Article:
6. Frozen corn
Corn might be a surprising vegetarian superfood, but it’s loaded with fiber, vitamins, and minerals. “Frozen corn makes an easy addition to black beans and it tastes better than canned,” says Tessa Comstock, RD. It also tastes great in a honey lime corn salad.
7. Frozen green beans
“A lot of healthy eaters skip the frozen veggies, but I always have them on hand,” says Samantha Cassetty, MS, RD, co-author of Sugar Shock.
“When I start to run out of fresh produce mid-week, I can always turn to something in the freezer,” she says. “Not only are they just as nutritious as fresh veggies, they don’t require any prep.”
“And they can be easily seasoned with pesto or coconut aminos or jazzed up with chopped walnuts or slivered almonds.”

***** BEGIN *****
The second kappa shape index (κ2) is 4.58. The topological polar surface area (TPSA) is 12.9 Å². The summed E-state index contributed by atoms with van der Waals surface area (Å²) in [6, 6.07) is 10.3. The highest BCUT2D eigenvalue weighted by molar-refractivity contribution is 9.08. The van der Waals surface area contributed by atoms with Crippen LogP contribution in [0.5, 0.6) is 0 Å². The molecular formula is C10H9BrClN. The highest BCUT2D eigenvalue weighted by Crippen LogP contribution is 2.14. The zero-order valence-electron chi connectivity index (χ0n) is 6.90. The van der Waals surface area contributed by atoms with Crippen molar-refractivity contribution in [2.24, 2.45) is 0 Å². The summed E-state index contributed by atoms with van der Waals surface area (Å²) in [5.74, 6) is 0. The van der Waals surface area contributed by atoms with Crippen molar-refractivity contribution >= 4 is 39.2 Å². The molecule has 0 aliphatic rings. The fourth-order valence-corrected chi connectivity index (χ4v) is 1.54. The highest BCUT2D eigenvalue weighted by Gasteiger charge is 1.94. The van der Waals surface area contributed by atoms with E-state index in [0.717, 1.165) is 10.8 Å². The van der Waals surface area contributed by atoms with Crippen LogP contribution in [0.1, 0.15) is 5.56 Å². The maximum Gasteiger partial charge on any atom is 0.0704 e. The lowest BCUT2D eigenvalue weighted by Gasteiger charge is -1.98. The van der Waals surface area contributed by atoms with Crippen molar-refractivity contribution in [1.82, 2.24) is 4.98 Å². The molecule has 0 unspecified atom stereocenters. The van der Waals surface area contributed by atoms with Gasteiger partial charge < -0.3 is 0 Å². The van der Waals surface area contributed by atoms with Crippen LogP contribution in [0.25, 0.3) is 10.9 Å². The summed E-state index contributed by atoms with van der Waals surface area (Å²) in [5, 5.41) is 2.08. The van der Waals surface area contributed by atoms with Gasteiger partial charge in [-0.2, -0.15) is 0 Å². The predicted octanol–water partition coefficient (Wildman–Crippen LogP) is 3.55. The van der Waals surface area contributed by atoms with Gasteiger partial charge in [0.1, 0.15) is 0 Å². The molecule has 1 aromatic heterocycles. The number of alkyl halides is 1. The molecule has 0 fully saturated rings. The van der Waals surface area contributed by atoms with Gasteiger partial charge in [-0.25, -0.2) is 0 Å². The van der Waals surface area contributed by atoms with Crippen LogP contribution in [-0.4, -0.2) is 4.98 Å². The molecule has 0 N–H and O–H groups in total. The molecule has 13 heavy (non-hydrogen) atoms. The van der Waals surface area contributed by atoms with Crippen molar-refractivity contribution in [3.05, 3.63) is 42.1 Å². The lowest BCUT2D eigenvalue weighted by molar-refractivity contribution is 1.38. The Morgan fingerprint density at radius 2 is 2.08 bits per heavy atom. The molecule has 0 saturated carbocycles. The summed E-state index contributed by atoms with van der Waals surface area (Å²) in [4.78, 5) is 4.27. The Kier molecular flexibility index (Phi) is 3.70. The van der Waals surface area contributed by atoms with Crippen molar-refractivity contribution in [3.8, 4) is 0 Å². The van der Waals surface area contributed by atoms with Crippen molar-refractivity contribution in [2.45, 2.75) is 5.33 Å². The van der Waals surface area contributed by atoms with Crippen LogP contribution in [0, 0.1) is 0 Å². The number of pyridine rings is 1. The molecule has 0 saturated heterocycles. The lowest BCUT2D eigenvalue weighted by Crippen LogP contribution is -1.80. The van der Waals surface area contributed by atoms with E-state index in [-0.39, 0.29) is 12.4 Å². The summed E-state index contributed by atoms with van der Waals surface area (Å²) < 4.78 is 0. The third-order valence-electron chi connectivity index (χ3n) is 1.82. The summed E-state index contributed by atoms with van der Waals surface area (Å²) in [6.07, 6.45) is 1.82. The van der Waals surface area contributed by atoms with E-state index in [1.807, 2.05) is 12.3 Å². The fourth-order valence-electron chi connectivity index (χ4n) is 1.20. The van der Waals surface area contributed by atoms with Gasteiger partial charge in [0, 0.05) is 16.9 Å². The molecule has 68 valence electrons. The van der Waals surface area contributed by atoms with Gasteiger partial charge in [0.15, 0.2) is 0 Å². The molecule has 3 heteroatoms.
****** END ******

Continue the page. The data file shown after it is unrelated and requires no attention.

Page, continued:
Berries contain antioxidants—those are what give them their vibrant colors. And these antioxidants help prevent inflammation and also help to prevent chronic disease. Add them to a smoothie or overnight oats.
Not only do prunes boast antioxidants, they also offer many vitamins and minerals, such as potassium, magnesium, and vitamin K. The benefits don’t stop there: By eating five to six prunes a day, you can help your bone health.
Add prunes to anything from a smoothie to brownies.
10. Frozen wild blueberries
Here’s a vegetarian superfood that’s always in my freezer! I add frozen wild blueberries to anything from a blueberry peanut butter smoothie to wild blueberry lemon nice cream.
The berries are a great source of anthocyanins, which may benefit your brain health, heart health, and even your skin health.
11. Frozen cherries
“This is a super easy and convenient way to add flavor and nutrients to yogurt, oatmeal, and smoothies,” says Josten Fish, RD, a dietitian at Muscle and Manna.
Add frozen cherries to a cherry oatmeal bowl. Cherries contain health-helping antioxidants, as well as health-helping fiber.